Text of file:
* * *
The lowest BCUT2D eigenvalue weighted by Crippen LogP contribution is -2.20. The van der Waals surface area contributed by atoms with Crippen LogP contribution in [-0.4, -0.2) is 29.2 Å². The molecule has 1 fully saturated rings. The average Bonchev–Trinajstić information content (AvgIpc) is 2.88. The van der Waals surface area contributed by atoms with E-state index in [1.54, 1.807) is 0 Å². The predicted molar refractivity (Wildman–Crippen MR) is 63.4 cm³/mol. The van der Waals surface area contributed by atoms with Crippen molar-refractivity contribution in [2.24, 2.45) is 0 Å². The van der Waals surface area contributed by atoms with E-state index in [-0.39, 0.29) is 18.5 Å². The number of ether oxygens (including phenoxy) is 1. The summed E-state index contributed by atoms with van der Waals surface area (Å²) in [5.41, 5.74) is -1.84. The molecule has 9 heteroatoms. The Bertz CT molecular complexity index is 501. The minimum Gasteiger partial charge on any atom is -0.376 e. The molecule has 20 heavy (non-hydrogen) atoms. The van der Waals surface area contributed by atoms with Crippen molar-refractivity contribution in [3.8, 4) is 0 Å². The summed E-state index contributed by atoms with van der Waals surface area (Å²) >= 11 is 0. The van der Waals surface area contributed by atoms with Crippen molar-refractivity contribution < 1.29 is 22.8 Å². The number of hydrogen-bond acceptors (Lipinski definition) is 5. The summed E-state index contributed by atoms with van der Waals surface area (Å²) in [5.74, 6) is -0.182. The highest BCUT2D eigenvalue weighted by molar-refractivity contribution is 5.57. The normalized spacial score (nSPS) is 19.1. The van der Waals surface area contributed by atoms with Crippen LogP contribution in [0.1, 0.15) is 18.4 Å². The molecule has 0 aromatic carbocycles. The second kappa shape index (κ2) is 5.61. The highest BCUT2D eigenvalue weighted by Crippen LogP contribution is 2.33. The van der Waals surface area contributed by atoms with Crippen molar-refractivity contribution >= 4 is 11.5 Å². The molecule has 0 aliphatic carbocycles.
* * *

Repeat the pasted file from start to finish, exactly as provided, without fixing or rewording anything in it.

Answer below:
The lowest BCUT2D eigenvalue weighted by Crippen LogP contribution is -2.20. The van der Waals surface area contributed by atoms with Crippen LogP contribution in [-0.4, -0.2) is 29.2 Å². The molecule has 1 fully saturated rings. The average Bonchev–Trinajstić information content (AvgIpc) is 2.88. The van der Waals surface area contributed by atoms with E-state index in [1.54, 1.807) is 0 Å². The predicted molar refractivity (Wildman–Crippen MR) is 63.4 cm³/mol. The van der Waals surface area contributed by atoms with Crippen molar-refractivity contribution in [2.24, 2.45) is 0 Å². The van der Waals surface area contributed by atoms with E-state index in [-0.39, 0.29) is 18.5 Å². The number of ether oxygens (including phenoxy) is 1. The summed E-state index contributed by atoms with van der Waals surface area (Å²) in [5.41, 5.74) is -1.84. The molecule has 9 heteroatoms. The Bertz CT molecular complexity index is 501. The minimum Gasteiger partial charge on any atom is -0.376 e. The molecule has 20 heavy (non-hydrogen) atoms. The van der Waals surface area contributed by atoms with Crippen molar-refractivity contribution in [3.8, 4) is 0 Å². The summed E-state index contributed by atoms with van der Waals surface area (Å²) >= 11 is 0. The van der Waals surface area contributed by atoms with Crippen molar-refractivity contribution < 1.29 is 22.8 Å². The number of hydrogen-bond acceptors (Lipinski definition) is 5. The summed E-state index contributed by atoms with van der Waals surface area (Å²) in [5.74, 6) is -0.182. The highest BCUT2D eigenvalue weighted by molar-refractivity contribution is 5.57. The normalized spacial score (nSPS) is 19.1. The van der Waals surface area contributed by atoms with Crippen LogP contribution in [0.1, 0.15) is 18.4 Å². The molecule has 0 aromatic carbocycles. The second kappa shape index (κ2) is 5.61. The highest BCUT2D eigenvalue weighted by Crippen LogP contribution is 2.33. The van der Waals surface area contributed by atoms with Crippen molar-refractivity contribution >= 4 is 11.5 Å². The molecule has 0 aliphatic carbocycles.